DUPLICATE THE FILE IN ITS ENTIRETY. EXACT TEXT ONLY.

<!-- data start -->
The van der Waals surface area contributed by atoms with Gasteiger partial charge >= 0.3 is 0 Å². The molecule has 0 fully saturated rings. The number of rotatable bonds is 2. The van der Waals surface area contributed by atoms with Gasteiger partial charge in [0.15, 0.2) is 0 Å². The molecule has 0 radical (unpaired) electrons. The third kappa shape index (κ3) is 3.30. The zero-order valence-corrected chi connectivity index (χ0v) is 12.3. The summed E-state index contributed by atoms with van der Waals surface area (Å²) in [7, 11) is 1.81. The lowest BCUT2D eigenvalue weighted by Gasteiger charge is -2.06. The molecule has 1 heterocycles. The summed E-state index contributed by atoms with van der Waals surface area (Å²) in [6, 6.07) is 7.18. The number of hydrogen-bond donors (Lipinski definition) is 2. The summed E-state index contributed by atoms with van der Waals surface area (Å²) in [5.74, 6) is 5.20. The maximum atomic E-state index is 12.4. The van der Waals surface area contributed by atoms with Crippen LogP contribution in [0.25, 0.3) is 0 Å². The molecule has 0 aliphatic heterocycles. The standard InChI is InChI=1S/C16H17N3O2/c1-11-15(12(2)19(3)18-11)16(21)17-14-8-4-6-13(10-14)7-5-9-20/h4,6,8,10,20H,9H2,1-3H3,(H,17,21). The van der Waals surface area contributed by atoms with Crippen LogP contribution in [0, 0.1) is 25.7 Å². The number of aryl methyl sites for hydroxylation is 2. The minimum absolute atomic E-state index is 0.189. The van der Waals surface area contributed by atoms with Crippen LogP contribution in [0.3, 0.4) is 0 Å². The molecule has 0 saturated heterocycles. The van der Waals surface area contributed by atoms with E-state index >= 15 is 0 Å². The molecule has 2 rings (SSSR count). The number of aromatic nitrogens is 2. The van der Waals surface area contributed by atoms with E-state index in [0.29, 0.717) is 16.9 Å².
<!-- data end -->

The van der Waals surface area contributed by atoms with Gasteiger partial charge >= 0.3 is 0 Å². The molecule has 0 fully saturated rings. The number of rotatable bonds is 2. The van der Waals surface area contributed by atoms with Gasteiger partial charge in [0.15, 0.2) is 0 Å². The molecule has 0 radical (unpaired) electrons. The third kappa shape index (κ3) is 3.30. The zero-order valence-corrected chi connectivity index (χ0v) is 12.3. The summed E-state index contributed by atoms with van der Waals surface area (Å²) in [7, 11) is 1.81. The lowest BCUT2D eigenvalue weighted by Gasteiger charge is -2.06. The molecule has 1 heterocycles. The summed E-state index contributed by atoms with van der Waals surface area (Å²) in [6, 6.07) is 7.18. The number of hydrogen-bond donors (Lipinski definition) is 2. The summed E-state index contributed by atoms with van der Waals surface area (Å²) in [5.74, 6) is 5.20. The maximum atomic E-state index is 12.4. The van der Waals surface area contributed by atoms with Crippen LogP contribution in [0.25, 0.3) is 0 Å². The molecule has 0 aliphatic heterocycles. The standard InChI is InChI=1S/C16H17N3O2/c1-11-15(12(2)19(3)18-11)16(21)17-14-8-4-6-13(10-14)7-5-9-20/h4,6,8,10,20H,9H2,1-3H3,(H,17,21). The van der Waals surface area contributed by atoms with Crippen LogP contribution in [0, 0.1) is 25.7 Å². The number of aryl methyl sites for hydroxylation is 2. The minimum absolute atomic E-state index is 0.189. The van der Waals surface area contributed by atoms with Crippen LogP contribution in [0.3, 0.4) is 0 Å². The molecule has 0 saturated heterocycles. The van der Waals surface area contributed by atoms with E-state index >= 15 is 0 Å². The molecule has 2 rings (SSSR count). The number of aromatic nitrogens is 2. The van der Waals surface area contributed by atoms with E-state index in [0.29, 0.717) is 16.9 Å².